Hemisphere:  Northern  ·  Constellation: Cygnus (Cyg)  ·  Contains:  Crescent Nebula  ·  NGC 6888  ·  Sh2-105
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NGC 6888 Crescent Nebula, 



    
        

            Edward Overstreet
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NGC 6888 Crescent Nebula

Getting plate-solving status, please wait...
NGC 6888 Crescent Nebula, 



    
        

            Edward Overstreet
Powered byPixInsight

NGC 6888 Crescent Nebula

Imaging telescopes or lenses: Celestron EdgeHD 800

Imaging cameras: ZWO ASI1600MC-PRO

Mounts: Orion Atlas Pro AZ/EQ-G Atlas Pro AZ/EQ-G

Guiding telescopes or lenses: ZWO 60mm f/4.6 Guidescope

Guiding cameras: Starlight Express Loadstar X2

Focal reducers: Celestron C8 Edge HD 0.7x Focal Reducer

Software: PixInsight Pisinsight 1.8  ·  Adobe Photoship CC 2015  ·  Cartes du Ciel  ·  Sequence Generator Pro  ·  EQMOD  ·  PHD 2

Filters: Astronomik HA, OIII, SII

Accessory: Moonlite 2.5" AutoFocuser  ·  ZWO 7 Pos. Filter Wheel  ·  Gerd Neumann Flat Field Panels Light Panel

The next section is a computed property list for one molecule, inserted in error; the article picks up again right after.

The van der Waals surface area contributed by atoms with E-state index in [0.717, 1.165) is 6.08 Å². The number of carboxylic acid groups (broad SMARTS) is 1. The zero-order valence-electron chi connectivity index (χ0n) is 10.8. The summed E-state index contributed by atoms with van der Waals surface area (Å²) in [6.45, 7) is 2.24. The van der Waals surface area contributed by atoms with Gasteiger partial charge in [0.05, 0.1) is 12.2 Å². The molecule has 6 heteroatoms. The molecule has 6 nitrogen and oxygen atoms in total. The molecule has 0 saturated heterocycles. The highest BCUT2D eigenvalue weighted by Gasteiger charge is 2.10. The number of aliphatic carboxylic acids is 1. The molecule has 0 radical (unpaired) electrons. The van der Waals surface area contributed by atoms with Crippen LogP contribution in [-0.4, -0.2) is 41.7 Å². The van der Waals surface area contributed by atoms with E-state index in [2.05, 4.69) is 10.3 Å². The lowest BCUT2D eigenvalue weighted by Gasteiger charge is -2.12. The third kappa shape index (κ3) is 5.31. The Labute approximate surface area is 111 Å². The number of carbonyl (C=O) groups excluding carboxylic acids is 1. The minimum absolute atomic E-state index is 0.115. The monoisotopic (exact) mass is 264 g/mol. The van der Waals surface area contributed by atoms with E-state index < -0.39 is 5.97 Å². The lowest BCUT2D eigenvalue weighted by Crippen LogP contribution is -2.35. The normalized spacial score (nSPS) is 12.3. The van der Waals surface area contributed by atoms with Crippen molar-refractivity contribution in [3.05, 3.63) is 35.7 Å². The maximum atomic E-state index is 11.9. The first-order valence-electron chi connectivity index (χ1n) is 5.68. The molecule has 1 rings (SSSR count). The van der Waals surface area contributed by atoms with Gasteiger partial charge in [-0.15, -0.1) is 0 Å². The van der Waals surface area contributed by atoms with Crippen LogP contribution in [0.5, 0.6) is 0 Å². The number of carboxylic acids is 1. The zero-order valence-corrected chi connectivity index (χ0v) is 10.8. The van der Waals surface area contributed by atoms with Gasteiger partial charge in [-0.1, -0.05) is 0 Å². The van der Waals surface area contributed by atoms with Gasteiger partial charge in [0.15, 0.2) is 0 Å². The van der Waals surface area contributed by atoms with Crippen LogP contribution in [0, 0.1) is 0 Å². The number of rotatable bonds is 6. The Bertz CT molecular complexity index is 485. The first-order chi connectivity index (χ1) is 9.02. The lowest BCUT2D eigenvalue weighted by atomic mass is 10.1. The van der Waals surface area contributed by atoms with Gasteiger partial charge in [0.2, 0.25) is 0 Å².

Dates:Nov. 9, 2020

Frames: 110x300" (9h 10')

Integration: 9h 10'

Darks: 30

Flats: 150

Flat darks: 150

Avg. Moon age: 23.11 days

Avg. Moon phase: 39.87%

Bortle Dark-Sky Scale: 5.00

Mean FWHM: 3.65

Temperature: 17.00


RA center: 20h12m11s.619

DEC center: +38°1953.46

Pixel scale: 0.517 arcsec/pixel

Orientation: 23.919 degrees

Field radius: 0.386 degrees

More info:Open 


Resolution: 4340x3184

Locations: Observatory, Spartanburg , South Carolina, United States

Data source: Backyard

Description

The Crescent Nebula, NGC 6888 or Caldwell 27, is an emission nebula in the constellation Cygnus.

About 4,700 light years away, NGC 6888 is formed by a fast stellar wind from the Wolf-Rayet star HD 192163, also known as WR 136. The star is shedding its outer envelope, ejecting the equivalent of the Sun's mass every 10,000 years. This stellar wind is colliding with, and energizing, a slower-moving wind ejected by the star when it became a red giant around 400,000 years ago. The result of the collision is a shell about 25 light-years across. Two shock waves, one moving outward and one moving inward, heats the stellar wind to X-ray-emitting temperatures. The central star WR 136 will probably undergo a supernova explosion sometime in the next million years.

Credits: Sky Safari Pro 6

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NGC 6888 Crescent Nebula, 



    
        

            Edward Overstreet